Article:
Saturday, April 18, 2009

Tangle Up In Blue - CRE Investors wth Big Yachts

The 2008-C2 deal has since added another large delinquency to its list of problems. Regency Portfolio is a 60-day delinquent $25 mm loan on 20 properties mostly located in Iowa. The sponsor is a CRE firm run by two brothers (Rob and Jamie Myers) who actually come across as rather seasoned regional CRE investors and developers. They had multiple business offshoots, almost all in Iowa, that ran the gamut from shopping center development, to resi developments (largest home builder in Iowa). They got overleveraged, and spent too much time at the Resi trough, and just got caught up in the general hype that has crashed our dear market...

They've since had to layoff over 100 employees, defaulted on multiple loans, and been hauled in to court losing numerous assets in the fray.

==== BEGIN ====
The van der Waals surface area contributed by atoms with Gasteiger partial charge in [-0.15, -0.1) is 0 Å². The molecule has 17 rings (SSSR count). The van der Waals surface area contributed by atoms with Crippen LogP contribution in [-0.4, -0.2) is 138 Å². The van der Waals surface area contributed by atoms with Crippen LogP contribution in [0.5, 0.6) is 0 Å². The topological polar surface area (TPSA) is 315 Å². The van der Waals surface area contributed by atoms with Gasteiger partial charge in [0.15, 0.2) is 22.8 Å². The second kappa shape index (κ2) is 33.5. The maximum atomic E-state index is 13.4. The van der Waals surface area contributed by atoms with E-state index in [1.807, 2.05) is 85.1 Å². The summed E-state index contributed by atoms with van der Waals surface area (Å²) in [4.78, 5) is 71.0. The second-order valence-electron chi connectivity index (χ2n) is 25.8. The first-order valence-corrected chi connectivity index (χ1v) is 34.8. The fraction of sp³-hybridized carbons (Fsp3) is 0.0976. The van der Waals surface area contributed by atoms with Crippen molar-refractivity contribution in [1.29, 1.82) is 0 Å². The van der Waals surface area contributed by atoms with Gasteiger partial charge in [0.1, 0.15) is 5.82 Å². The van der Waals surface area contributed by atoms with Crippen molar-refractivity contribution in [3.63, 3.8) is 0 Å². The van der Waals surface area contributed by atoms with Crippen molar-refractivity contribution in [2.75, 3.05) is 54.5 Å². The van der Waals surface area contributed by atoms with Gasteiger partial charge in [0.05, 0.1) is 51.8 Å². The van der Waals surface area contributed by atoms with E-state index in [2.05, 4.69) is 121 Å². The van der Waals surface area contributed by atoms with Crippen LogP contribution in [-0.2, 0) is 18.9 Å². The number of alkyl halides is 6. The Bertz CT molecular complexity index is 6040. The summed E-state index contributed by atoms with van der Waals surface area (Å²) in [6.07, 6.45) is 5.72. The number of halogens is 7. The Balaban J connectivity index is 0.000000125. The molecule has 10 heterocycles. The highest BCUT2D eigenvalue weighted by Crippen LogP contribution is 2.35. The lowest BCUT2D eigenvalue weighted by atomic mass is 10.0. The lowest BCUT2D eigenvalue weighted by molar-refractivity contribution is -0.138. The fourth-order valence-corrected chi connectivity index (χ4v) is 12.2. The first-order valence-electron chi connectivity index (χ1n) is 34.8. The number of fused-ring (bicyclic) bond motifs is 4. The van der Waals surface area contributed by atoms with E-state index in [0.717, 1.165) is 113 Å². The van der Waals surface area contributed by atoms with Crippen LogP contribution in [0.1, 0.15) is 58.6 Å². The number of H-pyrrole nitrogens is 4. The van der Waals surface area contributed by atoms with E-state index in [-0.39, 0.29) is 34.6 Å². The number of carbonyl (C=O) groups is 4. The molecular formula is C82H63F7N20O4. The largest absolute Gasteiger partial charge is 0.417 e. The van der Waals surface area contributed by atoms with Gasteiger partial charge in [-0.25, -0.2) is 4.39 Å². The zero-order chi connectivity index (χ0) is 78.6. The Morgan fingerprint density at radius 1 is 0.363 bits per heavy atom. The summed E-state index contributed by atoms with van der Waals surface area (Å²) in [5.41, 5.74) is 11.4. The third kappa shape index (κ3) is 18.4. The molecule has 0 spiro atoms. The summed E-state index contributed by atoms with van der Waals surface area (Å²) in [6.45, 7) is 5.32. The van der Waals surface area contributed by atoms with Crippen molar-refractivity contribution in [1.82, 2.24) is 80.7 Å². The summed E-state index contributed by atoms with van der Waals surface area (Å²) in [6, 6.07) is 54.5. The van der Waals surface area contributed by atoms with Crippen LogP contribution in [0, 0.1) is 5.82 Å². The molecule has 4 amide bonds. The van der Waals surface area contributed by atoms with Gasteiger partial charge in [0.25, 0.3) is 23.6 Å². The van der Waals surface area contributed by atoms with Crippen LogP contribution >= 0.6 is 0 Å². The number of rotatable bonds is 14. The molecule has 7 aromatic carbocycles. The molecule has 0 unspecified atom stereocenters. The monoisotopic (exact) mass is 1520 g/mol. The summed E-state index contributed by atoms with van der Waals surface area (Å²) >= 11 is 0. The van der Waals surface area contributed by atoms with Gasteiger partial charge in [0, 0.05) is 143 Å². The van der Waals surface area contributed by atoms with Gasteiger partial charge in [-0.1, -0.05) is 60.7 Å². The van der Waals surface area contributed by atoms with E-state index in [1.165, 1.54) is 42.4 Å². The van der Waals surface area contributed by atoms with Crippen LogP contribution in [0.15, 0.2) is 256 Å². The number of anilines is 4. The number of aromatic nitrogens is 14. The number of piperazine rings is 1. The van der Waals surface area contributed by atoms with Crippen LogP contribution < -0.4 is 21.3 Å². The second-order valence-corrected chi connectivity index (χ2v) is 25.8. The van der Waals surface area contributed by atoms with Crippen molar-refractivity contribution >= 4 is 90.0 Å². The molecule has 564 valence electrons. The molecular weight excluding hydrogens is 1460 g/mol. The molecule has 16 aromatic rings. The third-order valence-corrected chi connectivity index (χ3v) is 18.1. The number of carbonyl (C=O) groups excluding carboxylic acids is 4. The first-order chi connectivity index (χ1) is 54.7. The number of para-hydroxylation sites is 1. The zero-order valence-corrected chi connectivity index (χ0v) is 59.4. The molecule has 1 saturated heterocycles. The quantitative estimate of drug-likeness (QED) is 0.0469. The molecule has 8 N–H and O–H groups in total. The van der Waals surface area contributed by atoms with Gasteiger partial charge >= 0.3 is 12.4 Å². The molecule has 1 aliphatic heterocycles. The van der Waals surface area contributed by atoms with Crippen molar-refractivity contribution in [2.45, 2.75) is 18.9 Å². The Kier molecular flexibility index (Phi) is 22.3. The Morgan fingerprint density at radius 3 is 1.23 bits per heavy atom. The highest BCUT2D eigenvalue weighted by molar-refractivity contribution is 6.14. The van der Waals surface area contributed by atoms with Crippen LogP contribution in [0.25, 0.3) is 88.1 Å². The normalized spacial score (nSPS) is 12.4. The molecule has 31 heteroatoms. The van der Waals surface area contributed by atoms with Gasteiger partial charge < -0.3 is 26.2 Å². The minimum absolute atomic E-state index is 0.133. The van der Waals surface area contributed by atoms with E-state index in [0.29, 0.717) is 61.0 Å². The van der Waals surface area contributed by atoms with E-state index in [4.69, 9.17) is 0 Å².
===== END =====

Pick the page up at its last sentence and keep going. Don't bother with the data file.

They also owned a boat named the 63' yacht, RegenSea, which brings back memories of another CRE investor who defaulted on a slew of loans - Hurley Booth (Jr.), who owned a 41' footer down in Tallahassee named the ContingenSea. What cute boat names.

Hurley Booth missed some of the limelight when he defaulted on virtually all of his loans at once, because this all happened in late 2007 and early 2008 - right when the news was focused on MBS Companies (Michael B Smuck). Hurley owned a number of student housing complexes around Tallahassee and they are mostly REO now, although Midland has been a little slow to make that move on the loans it controls - not sure why. The loans were spread across three deals: FUNBC 2001-C4, JPMCC 2005-C13, and JPMCC 2006-C14. The Booth website has the tagline, "Building a Legacy" - surely they could've come up with something less ironic by now.

Do you know a CRE investor that owns a big yacht? Let us know and we'll see if they're behind on payments. ;-)

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